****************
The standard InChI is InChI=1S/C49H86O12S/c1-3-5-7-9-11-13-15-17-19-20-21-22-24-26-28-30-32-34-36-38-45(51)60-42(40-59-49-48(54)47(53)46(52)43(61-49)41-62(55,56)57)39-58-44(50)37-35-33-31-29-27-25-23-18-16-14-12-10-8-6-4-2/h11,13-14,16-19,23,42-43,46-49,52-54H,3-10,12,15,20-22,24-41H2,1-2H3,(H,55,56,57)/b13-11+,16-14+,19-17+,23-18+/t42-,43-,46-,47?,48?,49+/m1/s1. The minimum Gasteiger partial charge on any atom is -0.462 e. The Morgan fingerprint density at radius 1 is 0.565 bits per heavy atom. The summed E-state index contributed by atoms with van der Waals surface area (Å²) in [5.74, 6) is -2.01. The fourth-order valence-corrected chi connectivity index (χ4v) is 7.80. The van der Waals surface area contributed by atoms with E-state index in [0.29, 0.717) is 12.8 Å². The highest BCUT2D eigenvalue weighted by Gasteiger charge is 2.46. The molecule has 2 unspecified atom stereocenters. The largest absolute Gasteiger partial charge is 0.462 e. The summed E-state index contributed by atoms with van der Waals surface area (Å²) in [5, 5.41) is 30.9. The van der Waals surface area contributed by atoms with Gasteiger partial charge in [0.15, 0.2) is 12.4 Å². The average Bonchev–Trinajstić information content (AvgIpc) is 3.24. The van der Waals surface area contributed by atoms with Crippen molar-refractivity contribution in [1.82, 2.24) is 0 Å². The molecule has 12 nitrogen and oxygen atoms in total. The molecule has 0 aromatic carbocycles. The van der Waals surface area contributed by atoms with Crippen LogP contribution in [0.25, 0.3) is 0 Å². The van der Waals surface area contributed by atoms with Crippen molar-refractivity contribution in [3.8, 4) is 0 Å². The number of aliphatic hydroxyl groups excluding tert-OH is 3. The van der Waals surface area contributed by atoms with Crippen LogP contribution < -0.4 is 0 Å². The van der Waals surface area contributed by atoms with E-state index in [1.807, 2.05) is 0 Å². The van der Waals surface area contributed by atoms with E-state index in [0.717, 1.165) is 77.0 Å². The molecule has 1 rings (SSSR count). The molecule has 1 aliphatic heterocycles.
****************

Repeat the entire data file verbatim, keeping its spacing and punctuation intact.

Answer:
The standard InChI is InChI=1S/C49H86O12S/c1-3-5-7-9-11-13-15-17-19-20-21-22-24-26-28-30-32-34-36-38-45(51)60-42(40-59-49-48(54)47(53)46(52)43(61-49)41-62(55,56)57)39-58-44(50)37-35-33-31-29-27-25-23-18-16-14-12-10-8-6-4-2/h11,13-14,16-19,23,42-43,46-49,52-54H,3-10,12,15,20-22,24-41H2,1-2H3,(H,55,56,57)/b13-11+,16-14+,19-17+,23-18+/t42-,43-,46-,47?,48?,49+/m1/s1. The minimum Gasteiger partial charge on any atom is -0.462 e. The Morgan fingerprint density at radius 1 is 0.565 bits per heavy atom. The summed E-state index contributed by atoms with van der Waals surface area (Å²) in [5.74, 6) is -2.01. The fourth-order valence-corrected chi connectivity index (χ4v) is 7.80. The van der Waals surface area contributed by atoms with E-state index in [0.29, 0.717) is 12.8 Å². The highest BCUT2D eigenvalue weighted by Gasteiger charge is 2.46. The molecule has 2 unspecified atom stereocenters. The largest absolute Gasteiger partial charge is 0.462 e. The summed E-state index contributed by atoms with van der Waals surface area (Å²) in [5, 5.41) is 30.9. The van der Waals surface area contributed by atoms with Gasteiger partial charge in [0.15, 0.2) is 12.4 Å². The average Bonchev–Trinajstić information content (AvgIpc) is 3.24. The van der Waals surface area contributed by atoms with Crippen molar-refractivity contribution in [1.82, 2.24) is 0 Å². The molecule has 12 nitrogen and oxygen atoms in total. The molecule has 0 aromatic carbocycles. The van der Waals surface area contributed by atoms with Crippen LogP contribution in [0.25, 0.3) is 0 Å². The van der Waals surface area contributed by atoms with Crippen molar-refractivity contribution in [3.8, 4) is 0 Å². The number of aliphatic hydroxyl groups excluding tert-OH is 3. The van der Waals surface area contributed by atoms with Crippen LogP contribution < -0.4 is 0 Å². The van der Waals surface area contributed by atoms with E-state index in [1.807, 2.05) is 0 Å². The van der Waals surface area contributed by atoms with E-state index in [0.717, 1.165) is 77.0 Å². The molecule has 1 rings (SSSR count). The molecule has 1 aliphatic heterocycles.